His plays harbor problematic depictions and characterizations

The Lorena Germán – Jess Cluess contretemps has nudged my curiosity, so I looked for more.

Way back last July:

Oy. You mean, like Jane Austen, Emily Bronte, George Eliot, Charlotte Bronte, Virginia Woolf, Willa Cather, Edith Wharton? For example?

Fast forward to today and she’s being bullied in the usual fashion.

So how about this DisruptTexts crew of educators?

Here’s Lorena Germán on how (and why) to disrupt Shakespeare.

We knew that suggesting educators disrupt Shakespeare would be a challenge for many. We were pleased to see the openness to the idea and the willingness to engage. But then again, it could be because we’re “preaching to the choir” and we acknowledge that educators hesitant to challenging thinking around the use of Shakespeare in our schools chose not to engage. The chat surfaced some valid points and great thoughts around the reasons for replacing and/or critically interrogating Shakespeare. Here are some of our thoughts around Shakespeare and his pedestal:

We believe in offering students a wide variety of literature and access to playwrights other than Shakespeare. That is valuable, restorative, and productive.

No kidding. Do any schools say Shakespeare and only Shakespeare should be on offer? University students who major in English literature will take one or more Shakespeare course(s), but primary and secondary schools mostly don’t specialize that way.

We believe that Shakespeare, like any other playwright, no more and no less, has literary merit. He is not “universal” in a way that other authors are not. He is not more “timeless” than anyone else.

Nope. Wrong. Wrong in the “no more” part. He does have more “literary merit” than most. You’d have to read him and/or see him on stage/film to see how and why though. It’s not a myth; he really is as good as he’s cracked up to be. This is all the more interesting because he came from such an unremarkable background. He wasn’t an earl or even a knight, he wasn’t rich, he didn’t go to Cambridge or Oxford, he started out as a player (an actor), who had to go on the road when plays were banned in London because of the plague (sound familiar?), which was considered very raffish and low-class indeed.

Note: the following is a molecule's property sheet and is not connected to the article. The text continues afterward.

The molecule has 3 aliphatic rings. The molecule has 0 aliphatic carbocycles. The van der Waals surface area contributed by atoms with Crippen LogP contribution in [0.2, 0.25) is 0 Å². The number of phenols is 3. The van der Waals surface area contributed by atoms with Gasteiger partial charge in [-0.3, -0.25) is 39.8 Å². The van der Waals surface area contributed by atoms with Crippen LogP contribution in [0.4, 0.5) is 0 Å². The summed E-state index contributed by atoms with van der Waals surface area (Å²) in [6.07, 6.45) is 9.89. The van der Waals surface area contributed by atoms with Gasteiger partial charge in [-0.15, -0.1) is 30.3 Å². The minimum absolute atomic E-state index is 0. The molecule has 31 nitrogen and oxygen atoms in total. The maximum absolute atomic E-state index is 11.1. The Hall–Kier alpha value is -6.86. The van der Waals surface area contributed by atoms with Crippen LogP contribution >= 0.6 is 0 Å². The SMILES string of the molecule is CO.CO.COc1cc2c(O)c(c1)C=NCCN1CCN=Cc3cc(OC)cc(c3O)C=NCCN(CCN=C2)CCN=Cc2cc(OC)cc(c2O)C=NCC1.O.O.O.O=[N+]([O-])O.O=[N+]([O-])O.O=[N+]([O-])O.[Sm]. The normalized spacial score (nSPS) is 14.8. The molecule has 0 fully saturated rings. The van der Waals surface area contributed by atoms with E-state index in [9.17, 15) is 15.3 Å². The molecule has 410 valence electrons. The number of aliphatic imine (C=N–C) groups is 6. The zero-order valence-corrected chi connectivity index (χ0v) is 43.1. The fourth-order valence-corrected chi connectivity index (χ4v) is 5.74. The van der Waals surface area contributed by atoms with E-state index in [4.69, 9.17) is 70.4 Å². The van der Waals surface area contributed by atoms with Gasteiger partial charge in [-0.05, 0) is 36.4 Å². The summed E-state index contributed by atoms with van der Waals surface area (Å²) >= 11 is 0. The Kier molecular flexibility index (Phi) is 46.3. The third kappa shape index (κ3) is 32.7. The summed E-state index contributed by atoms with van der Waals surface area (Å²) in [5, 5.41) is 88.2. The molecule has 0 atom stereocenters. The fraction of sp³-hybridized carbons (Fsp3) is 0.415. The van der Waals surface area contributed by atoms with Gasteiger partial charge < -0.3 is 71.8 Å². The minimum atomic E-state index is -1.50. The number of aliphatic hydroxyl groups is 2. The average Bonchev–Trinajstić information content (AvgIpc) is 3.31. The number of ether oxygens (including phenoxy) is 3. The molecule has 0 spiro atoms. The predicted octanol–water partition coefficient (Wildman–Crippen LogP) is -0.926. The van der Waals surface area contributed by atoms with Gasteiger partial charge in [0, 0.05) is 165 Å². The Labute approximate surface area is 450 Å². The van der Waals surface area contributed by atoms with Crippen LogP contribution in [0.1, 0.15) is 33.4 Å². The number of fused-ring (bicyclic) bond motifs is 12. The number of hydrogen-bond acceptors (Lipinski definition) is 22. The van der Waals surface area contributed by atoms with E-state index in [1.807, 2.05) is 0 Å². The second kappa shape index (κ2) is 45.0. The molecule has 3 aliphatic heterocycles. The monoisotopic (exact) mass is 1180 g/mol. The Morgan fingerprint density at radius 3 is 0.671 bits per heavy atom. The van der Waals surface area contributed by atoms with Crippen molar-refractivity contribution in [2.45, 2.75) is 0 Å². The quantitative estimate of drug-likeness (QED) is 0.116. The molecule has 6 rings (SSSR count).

We believe he was a man of his time and that his plays harbor problematic depictions and characterizations.

That “harbor” is sly – as if he were hiding a fugitive Nazi in his basement. Anyway – Othello? Shylock? They’re not as straightforwardly “problematic” as you’d expect from a 16th century country boy. And then there’s the women question, on which he is startlingly original and different from his rivals.

Overall, we continue to affirm that there is an over-saturation of Shakespeare in our schools and that many teachers continue to unnecessarily place him on a pedestal as a paragon of what all language should be. Though we enjoy reading some of the plots in his plays and acknowledge the depth and complexity within many of his plot arcs and characters, we also find that educators are often taught to see Shakespearean plays as near perfection, his characters as “archetypes”, and to persist in oj indoctrinating students into a false notion of the primacy (and superiority) of the English language.

Oh we enjoy some of his plots; how generous. That passage is illiterate and stupid, and this group should not be allowed anywhere near any curriculum decisions.

We do not see these same problematic approaches in other plays where whiteness and the male voice are not centered…So, let us be honest, the conversation really isn’t about universality, nor and this isn’t about being equipped to identify all possible cultural references. This is about an ingrained and internalized elevation of Shakespeare in a way that excludes other voices. This is about white supremacy and colonization.

I’m not persuaded. You know why? Her words are not up to the job. Language is a vital tool for persuasion, in fact it’s pretty much impossible to persuade without it, unless you consider a fist under the nose “persuasion.” Exposure to rich, complicated language just might be a path to important fields of learning and work.

26 Responses to “His plays harbor problematic depictions and characterizations”

Leave a Comment

Subscribe without commenting